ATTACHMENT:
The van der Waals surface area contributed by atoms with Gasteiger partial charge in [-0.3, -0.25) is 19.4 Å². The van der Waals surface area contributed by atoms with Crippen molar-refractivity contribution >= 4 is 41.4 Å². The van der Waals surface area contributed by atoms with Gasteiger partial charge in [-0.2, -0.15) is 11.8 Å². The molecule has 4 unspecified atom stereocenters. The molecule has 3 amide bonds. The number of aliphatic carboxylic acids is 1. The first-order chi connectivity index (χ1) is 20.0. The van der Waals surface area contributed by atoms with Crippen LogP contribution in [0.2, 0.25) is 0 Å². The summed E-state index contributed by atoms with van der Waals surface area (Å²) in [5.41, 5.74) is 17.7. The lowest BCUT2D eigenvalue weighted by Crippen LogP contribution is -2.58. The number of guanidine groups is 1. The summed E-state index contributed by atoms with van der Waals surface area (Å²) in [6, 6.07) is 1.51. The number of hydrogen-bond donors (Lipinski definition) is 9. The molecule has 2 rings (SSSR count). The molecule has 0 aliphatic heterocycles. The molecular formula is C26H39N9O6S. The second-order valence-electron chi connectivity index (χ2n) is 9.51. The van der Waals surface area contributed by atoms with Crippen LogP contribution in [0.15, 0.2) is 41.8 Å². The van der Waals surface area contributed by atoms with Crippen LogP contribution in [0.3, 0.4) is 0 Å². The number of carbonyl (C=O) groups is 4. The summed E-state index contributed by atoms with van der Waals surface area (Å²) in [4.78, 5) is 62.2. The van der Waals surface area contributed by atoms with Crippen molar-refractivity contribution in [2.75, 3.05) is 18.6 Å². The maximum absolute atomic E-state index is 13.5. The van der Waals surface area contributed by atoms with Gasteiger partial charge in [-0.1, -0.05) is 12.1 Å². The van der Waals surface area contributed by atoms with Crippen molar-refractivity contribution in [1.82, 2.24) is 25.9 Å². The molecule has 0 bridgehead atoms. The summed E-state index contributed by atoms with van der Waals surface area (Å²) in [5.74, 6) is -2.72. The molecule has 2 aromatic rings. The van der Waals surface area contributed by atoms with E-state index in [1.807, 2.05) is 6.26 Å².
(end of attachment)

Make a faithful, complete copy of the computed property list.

The van der Waals surface area contributed by atoms with Gasteiger partial charge in [-0.3, -0.25) is 19.4 Å². The van der Waals surface area contributed by atoms with Crippen molar-refractivity contribution >= 4 is 41.4 Å². The van der Waals surface area contributed by atoms with Gasteiger partial charge in [-0.2, -0.15) is 11.8 Å². The molecule has 4 unspecified atom stereocenters. The molecule has 3 amide bonds. The number of aliphatic carboxylic acids is 1. The first-order chi connectivity index (χ1) is 20.0. The van der Waals surface area contributed by atoms with Crippen LogP contribution in [0.2, 0.25) is 0 Å². The summed E-state index contributed by atoms with van der Waals surface area (Å²) in [5.41, 5.74) is 17.7. The lowest BCUT2D eigenvalue weighted by Crippen LogP contribution is -2.58. The number of guanidine groups is 1. The summed E-state index contributed by atoms with van der Waals surface area (Å²) in [6, 6.07) is 1.51. The number of hydrogen-bond donors (Lipinski definition) is 9. The molecule has 2 rings (SSSR count). The molecule has 0 aliphatic heterocycles. The molecular formula is C26H39N9O6S. The second-order valence-electron chi connectivity index (χ2n) is 9.51. The van der Waals surface area contributed by atoms with Crippen LogP contribution in [0.15, 0.2) is 41.8 Å². The van der Waals surface area contributed by atoms with Crippen LogP contribution in [0.3, 0.4) is 0 Å². The number of carbonyl (C=O) groups is 4. The summed E-state index contributed by atoms with van der Waals surface area (Å²) in [4.78, 5) is 62.2. The van der Waals surface area contributed by atoms with Crippen molar-refractivity contribution in [2.75, 3.05) is 18.6 Å². The maximum absolute atomic E-state index is 13.5. The van der Waals surface area contributed by atoms with Gasteiger partial charge in [-0.1, -0.05) is 12.1 Å². The van der Waals surface area contributed by atoms with Crippen molar-refractivity contribution in [1.82, 2.24) is 25.9 Å². The molecule has 0 bridgehead atoms. The summed E-state index contributed by atoms with van der Waals surface area (Å²) in [5.74, 6) is -2.72. The molecule has 2 aromatic rings. The van der Waals surface area contributed by atoms with E-state index in [1.807, 2.05) is 6.26 Å².